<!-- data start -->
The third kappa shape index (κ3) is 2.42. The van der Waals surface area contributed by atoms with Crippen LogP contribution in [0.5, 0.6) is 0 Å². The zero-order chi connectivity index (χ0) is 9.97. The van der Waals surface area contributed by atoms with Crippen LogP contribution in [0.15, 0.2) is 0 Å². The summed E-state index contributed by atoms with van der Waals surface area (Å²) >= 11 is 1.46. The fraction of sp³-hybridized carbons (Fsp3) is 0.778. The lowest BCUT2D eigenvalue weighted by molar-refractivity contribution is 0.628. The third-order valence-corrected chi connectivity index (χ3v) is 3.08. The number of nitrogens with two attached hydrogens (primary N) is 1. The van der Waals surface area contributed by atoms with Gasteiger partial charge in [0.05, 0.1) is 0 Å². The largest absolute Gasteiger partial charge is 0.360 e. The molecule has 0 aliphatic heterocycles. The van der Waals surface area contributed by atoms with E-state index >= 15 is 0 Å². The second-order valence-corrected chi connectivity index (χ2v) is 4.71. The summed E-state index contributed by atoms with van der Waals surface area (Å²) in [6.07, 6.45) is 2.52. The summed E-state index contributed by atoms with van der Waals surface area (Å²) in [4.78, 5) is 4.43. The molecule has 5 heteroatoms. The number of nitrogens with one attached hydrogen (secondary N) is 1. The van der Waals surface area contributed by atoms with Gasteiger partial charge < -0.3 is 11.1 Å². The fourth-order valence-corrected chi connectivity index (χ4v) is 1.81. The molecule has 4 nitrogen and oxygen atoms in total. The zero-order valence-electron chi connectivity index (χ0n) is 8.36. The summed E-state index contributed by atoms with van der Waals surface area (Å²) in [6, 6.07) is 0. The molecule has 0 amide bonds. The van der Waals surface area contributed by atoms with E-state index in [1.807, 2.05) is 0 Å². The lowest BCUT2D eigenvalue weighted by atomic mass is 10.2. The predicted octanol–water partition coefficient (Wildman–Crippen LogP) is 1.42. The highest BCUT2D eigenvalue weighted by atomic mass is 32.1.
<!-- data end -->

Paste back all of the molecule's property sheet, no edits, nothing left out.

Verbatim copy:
The third kappa shape index (κ3) is 2.42. The van der Waals surface area contributed by atoms with Crippen LogP contribution in [0.5, 0.6) is 0 Å². The zero-order chi connectivity index (χ0) is 9.97. The van der Waals surface area contributed by atoms with Crippen LogP contribution in [0.15, 0.2) is 0 Å². The summed E-state index contributed by atoms with van der Waals surface area (Å²) >= 11 is 1.46. The fraction of sp³-hybridized carbons (Fsp3) is 0.778. The lowest BCUT2D eigenvalue weighted by molar-refractivity contribution is 0.628. The third-order valence-corrected chi connectivity index (χ3v) is 3.08. The number of nitrogens with two attached hydrogens (primary N) is 1. The van der Waals surface area contributed by atoms with Gasteiger partial charge in [0.05, 0.1) is 0 Å². The largest absolute Gasteiger partial charge is 0.360 e. The molecule has 0 aliphatic heterocycles. The van der Waals surface area contributed by atoms with E-state index >= 15 is 0 Å². The second-order valence-corrected chi connectivity index (χ2v) is 4.71. The summed E-state index contributed by atoms with van der Waals surface area (Å²) in [6.07, 6.45) is 2.52. The summed E-state index contributed by atoms with van der Waals surface area (Å²) in [4.78, 5) is 4.43. The molecule has 5 heteroatoms. The number of nitrogens with one attached hydrogen (secondary N) is 1. The van der Waals surface area contributed by atoms with Gasteiger partial charge < -0.3 is 11.1 Å². The fourth-order valence-corrected chi connectivity index (χ4v) is 1.81. The molecule has 4 nitrogen and oxygen atoms in total. The zero-order valence-electron chi connectivity index (χ0n) is 8.36. The summed E-state index contributed by atoms with van der Waals surface area (Å²) in [6, 6.07) is 0. The molecule has 0 amide bonds. The van der Waals surface area contributed by atoms with E-state index in [1.807, 2.05) is 0 Å². The lowest BCUT2D eigenvalue weighted by atomic mass is 10.2. The predicted octanol–water partition coefficient (Wildman–Crippen LogP) is 1.42. The highest BCUT2D eigenvalue weighted by atomic mass is 32.1.